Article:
Michael H. Standart

Michael H. Standart

Member
>>I wrote Petsmart a letter about it, so far, no answer.<<

Is this a surprise???
Wink


Personally, I wouldn't hold my breath waiting on them to respond. This kind of golly-gee-whiz-willikers-wow stuff is just too good far anybody to want to let anything as inconvenient as the facts get in the way.
 
Dave Gittins

Dave Gittins

Member
The earliest reference I have to Rigel is in The New York Herald, 21 April 1912. It's attributed to one Jonas Briggs, who claimed to be a member of Carpathia's crew. Actually he was a lying SOB.

Your version looks like an adaptation of the Briggs story. The Herald version ends, "He stood by the rail and barked until Captain Rostron called Briggs and had him take the dog below."

I think the trouble is that people would like this touching tale to be true. Personally, I prefer the story of how Titanic's cat saved a stoker. Like Michael, I'm a sucker for cats.
 
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Randy Bryan Bigham

Member
Kathy wrote: "I just get annoyed with myths like that and I'm wondering if anyone else has tried to reason with people who have similar stories on their websites. Has anyone ever had any luck in getting the stories removed?"

I agree with you. I have had trouble in this area regarding two websites that boast information that's not just outright inaccurate but slanderous as hell. But no, I have had no luck getting the tripe removed.

The problem is there just aren't many (if any)laws governing the Internet as yet to keep crap like that from reaching the public. I've been told by one webmaster that "it is my right to write what I want whether it is true or not." How can one reason with such stupidity? The editor of the other offensive site (which carries remarks so vile a suit would be in order if conventionally published) has never replied to my concerns nor those sent by family members of the individual who is slandered.

So what can you do?
 
Michael H. Standart

Michael H. Standart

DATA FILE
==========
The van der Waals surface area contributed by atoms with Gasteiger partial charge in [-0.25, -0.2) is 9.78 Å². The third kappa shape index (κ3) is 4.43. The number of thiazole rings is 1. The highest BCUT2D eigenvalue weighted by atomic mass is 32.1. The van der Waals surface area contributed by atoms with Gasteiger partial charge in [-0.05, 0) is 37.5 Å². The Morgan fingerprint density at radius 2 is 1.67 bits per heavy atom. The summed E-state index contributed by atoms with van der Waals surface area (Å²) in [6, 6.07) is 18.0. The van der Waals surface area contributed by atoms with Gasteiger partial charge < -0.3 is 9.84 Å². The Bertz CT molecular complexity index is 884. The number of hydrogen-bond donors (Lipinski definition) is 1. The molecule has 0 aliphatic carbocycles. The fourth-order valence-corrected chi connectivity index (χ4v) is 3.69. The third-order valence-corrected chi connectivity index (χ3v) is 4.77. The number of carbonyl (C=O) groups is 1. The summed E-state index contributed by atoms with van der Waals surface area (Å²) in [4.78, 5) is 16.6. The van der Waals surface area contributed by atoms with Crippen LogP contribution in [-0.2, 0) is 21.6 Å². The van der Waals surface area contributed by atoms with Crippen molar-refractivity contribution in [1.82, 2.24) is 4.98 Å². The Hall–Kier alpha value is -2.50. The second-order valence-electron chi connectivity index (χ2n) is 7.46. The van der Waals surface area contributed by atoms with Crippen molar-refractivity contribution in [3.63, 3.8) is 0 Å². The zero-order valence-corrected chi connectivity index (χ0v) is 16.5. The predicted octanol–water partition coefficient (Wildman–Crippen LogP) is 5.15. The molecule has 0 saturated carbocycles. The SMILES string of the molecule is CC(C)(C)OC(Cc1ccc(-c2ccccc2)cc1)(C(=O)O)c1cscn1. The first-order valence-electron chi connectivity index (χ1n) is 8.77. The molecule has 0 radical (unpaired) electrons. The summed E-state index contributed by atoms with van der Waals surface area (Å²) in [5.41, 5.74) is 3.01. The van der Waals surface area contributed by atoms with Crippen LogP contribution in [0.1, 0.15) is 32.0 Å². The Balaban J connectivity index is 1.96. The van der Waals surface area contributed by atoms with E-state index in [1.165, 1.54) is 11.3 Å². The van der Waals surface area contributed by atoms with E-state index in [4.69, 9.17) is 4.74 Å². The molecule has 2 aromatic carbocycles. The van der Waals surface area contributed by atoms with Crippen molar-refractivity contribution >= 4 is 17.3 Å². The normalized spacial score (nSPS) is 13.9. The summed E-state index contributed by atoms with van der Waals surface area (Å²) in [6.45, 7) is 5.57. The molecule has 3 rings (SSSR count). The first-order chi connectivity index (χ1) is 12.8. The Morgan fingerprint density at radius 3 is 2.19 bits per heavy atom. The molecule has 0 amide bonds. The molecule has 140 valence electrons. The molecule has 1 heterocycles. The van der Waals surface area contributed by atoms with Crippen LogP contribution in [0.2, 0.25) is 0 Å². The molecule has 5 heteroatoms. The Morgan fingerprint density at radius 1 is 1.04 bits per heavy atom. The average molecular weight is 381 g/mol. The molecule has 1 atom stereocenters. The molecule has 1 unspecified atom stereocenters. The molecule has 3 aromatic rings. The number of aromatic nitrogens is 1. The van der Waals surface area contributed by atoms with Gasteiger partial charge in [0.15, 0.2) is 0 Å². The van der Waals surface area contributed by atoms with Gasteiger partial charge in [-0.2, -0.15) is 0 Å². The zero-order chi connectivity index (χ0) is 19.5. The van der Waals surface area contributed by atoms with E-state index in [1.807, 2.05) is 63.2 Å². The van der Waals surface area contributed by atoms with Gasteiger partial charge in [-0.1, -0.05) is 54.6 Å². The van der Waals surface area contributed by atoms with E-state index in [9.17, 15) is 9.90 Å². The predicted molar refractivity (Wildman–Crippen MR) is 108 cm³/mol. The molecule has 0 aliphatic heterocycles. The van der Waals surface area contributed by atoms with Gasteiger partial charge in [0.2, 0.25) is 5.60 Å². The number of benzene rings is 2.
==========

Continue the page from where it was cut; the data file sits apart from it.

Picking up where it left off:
Member
Huh??? A cat saved a stoker story? Now that's one I've never run into befor.
 
Kyrila Scully

Kyrila Scully

Member
My personal favorite was written by Daisy Spedden, about her son's stuffed polar bear. Now I know it's not a real animal, but it's a poignant story nonetheless, and since Daisy wrote it, it must be true.

Kyrila
 
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Bob Godfrey

Member
As the re-incarnation of Rigel the wonder mutt, I object strongly to these suggestions that I didn't do my bit on the night the old canoe went down. And I'm not the only one who gets bad press these days. The poor old mummy was rowing all night like a good 'un, and you can't get that much 'Swedish steam' out of a myth, matey. As for that bloody cat, who do you think chased the moggie and her litter down the gangplank at Southampton? Me, that's who. Come on now, credit where credit's due!
 
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Randy Bryan Bigham

Member
As the reincarnation of Jenny the Titanic Cat, I take exception to Bob's infernal barking and am exceedingly annoyed at all this attention to a dog, however distinguished.
 
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monica e. hall

Member
And as the reincarnation of Rat No. 426, on hand at Boat 14 to chew through the falls after Lowe got stuck, I protest against discrimination against valiant rodents.
 
Inger Sheil

Inger Sheil

Member
Mulholland was the man with the pudder-tat, Michael - the full yarn can be found in The Irish Aboard Titanic and a back issue of the White Star Journal...AFAIK, it's also been discussed here on ET.
 
Michael H. Standart

Michael H. Standart

Member
Thanks Inger. I'll have to check it out when I get the chance.